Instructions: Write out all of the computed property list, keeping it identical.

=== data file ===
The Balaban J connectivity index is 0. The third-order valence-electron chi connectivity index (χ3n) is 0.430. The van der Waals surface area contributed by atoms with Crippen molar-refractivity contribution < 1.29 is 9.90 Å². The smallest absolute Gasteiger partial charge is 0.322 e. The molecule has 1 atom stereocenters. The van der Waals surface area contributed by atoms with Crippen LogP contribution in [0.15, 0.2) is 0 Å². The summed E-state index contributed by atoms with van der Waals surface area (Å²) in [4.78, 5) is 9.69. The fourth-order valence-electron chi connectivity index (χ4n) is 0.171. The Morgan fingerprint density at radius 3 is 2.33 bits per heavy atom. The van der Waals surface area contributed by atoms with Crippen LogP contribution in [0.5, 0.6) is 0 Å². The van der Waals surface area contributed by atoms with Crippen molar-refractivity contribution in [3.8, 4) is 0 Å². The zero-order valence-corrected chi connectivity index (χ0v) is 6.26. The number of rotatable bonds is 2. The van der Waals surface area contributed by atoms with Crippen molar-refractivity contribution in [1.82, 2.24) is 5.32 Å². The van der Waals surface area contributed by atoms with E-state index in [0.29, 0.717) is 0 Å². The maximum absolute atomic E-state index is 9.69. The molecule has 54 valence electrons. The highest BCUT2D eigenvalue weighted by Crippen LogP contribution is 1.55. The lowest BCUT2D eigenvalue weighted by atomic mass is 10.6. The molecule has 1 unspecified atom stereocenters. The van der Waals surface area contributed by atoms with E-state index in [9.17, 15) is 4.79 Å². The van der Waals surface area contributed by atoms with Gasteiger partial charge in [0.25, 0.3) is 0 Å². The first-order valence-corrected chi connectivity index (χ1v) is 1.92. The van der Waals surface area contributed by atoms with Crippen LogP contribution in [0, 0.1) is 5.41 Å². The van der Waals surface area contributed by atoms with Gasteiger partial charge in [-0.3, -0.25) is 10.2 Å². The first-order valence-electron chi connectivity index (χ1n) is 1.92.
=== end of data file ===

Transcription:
The Balaban J connectivity index is 0. The third-order valence-electron chi connectivity index (χ3n) is 0.430. The van der Waals surface area contributed by atoms with Crippen molar-refractivity contribution < 1.29 is 9.90 Å². The smallest absolute Gasteiger partial charge is 0.322 e. The molecule has 1 atom stereocenters. The van der Waals surface area contributed by atoms with Crippen LogP contribution in [0.15, 0.2) is 0 Å². The summed E-state index contributed by atoms with van der Waals surface area (Å²) in [4.78, 5) is 9.69. The fourth-order valence-electron chi connectivity index (χ4n) is 0.171. The Morgan fingerprint density at radius 3 is 2.33 bits per heavy atom. The van der Waals surface area contributed by atoms with Crippen LogP contribution in [0.5, 0.6) is 0 Å². The van der Waals surface area contributed by atoms with Crippen molar-refractivity contribution in [3.8, 4) is 0 Å². The zero-order valence-corrected chi connectivity index (χ0v) is 6.26. The number of rotatable bonds is 2. The van der Waals surface area contributed by atoms with Crippen molar-refractivity contribution in [1.82, 2.24) is 5.32 Å². The van der Waals surface area contributed by atoms with E-state index in [0.29, 0.717) is 0 Å². The maximum absolute atomic E-state index is 9.69. The molecule has 54 valence electrons. The highest BCUT2D eigenvalue weighted by Crippen LogP contribution is 1.55. The lowest BCUT2D eigenvalue weighted by atomic mass is 10.6. The molecule has 1 unspecified atom stereocenters. The van der Waals surface area contributed by atoms with E-state index in [9.17, 15) is 4.79 Å². The van der Waals surface area contributed by atoms with Gasteiger partial charge in [0.25, 0.3) is 0 Å². The first-order valence-corrected chi connectivity index (χ1v) is 1.92. The van der Waals surface area contributed by atoms with Crippen LogP contribution in [0, 0.1) is 5.41 Å². The van der Waals surface area contributed by atoms with Gasteiger partial charge in [-0.3, -0.25) is 10.2 Å². The first-order valence-electron chi connectivity index (χ1n) is 1.92.